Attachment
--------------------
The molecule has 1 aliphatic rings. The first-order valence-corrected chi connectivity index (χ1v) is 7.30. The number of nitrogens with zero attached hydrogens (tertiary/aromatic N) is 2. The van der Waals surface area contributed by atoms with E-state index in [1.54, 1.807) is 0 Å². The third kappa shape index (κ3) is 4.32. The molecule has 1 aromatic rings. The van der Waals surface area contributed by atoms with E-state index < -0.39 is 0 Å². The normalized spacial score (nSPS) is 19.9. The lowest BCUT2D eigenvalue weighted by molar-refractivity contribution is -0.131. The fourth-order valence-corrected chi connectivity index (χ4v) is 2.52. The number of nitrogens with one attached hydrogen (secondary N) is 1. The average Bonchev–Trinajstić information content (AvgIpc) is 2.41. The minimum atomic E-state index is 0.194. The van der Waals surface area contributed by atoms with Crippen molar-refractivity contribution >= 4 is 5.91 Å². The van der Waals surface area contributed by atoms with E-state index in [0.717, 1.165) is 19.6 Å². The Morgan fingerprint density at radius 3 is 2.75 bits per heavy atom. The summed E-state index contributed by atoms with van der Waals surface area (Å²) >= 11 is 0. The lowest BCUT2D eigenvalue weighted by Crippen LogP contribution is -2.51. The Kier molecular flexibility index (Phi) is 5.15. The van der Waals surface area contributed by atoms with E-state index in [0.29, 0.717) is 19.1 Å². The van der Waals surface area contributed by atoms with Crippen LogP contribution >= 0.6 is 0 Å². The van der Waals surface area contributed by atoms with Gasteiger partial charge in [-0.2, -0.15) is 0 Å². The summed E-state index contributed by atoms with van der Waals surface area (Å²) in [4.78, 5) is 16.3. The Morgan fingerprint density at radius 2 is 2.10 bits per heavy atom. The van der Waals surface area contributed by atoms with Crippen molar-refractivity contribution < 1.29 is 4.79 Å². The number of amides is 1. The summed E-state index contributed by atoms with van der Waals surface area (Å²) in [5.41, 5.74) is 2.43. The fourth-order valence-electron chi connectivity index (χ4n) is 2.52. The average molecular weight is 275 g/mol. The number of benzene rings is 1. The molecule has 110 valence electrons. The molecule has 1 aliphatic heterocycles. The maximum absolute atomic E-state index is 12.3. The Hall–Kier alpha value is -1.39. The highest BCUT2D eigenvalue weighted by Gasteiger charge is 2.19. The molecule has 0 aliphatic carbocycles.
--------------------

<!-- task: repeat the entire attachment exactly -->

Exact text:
The molecule has 1 aliphatic rings. The first-order valence-corrected chi connectivity index (χ1v) is 7.30. The number of nitrogens with zero attached hydrogens (tertiary/aromatic N) is 2. The van der Waals surface area contributed by atoms with E-state index in [1.54, 1.807) is 0 Å². The third kappa shape index (κ3) is 4.32. The molecule has 1 aromatic rings. The van der Waals surface area contributed by atoms with E-state index < -0.39 is 0 Å². The normalized spacial score (nSPS) is 19.9. The lowest BCUT2D eigenvalue weighted by molar-refractivity contribution is -0.131. The fourth-order valence-corrected chi connectivity index (χ4v) is 2.52. The number of nitrogens with one attached hydrogen (secondary N) is 1. The average Bonchev–Trinajstić information content (AvgIpc) is 2.41. The minimum atomic E-state index is 0.194. The van der Waals surface area contributed by atoms with Crippen molar-refractivity contribution >= 4 is 5.91 Å². The van der Waals surface area contributed by atoms with E-state index in [0.717, 1.165) is 19.6 Å². The Morgan fingerprint density at radius 3 is 2.75 bits per heavy atom. The summed E-state index contributed by atoms with van der Waals surface area (Å²) >= 11 is 0. The lowest BCUT2D eigenvalue weighted by Crippen LogP contribution is -2.51. The Kier molecular flexibility index (Phi) is 5.15. The van der Waals surface area contributed by atoms with E-state index in [0.29, 0.717) is 19.1 Å². The van der Waals surface area contributed by atoms with Crippen LogP contribution >= 0.6 is 0 Å². The van der Waals surface area contributed by atoms with Gasteiger partial charge in [-0.2, -0.15) is 0 Å². The summed E-state index contributed by atoms with van der Waals surface area (Å²) in [4.78, 5) is 16.3. The Morgan fingerprint density at radius 2 is 2.10 bits per heavy atom. The van der Waals surface area contributed by atoms with Crippen molar-refractivity contribution < 1.29 is 4.79 Å². The number of amides is 1. The summed E-state index contributed by atoms with van der Waals surface area (Å²) in [5.41, 5.74) is 2.43. The fourth-order valence-electron chi connectivity index (χ4n) is 2.52. The average molecular weight is 275 g/mol. The number of benzene rings is 1. The molecule has 110 valence electrons. The molecule has 1 aliphatic heterocycles. The maximum absolute atomic E-state index is 12.3. The Hall–Kier alpha value is -1.39. The highest BCUT2D eigenvalue weighted by Gasteiger charge is 2.19. The molecule has 0 aliphatic carbocycles.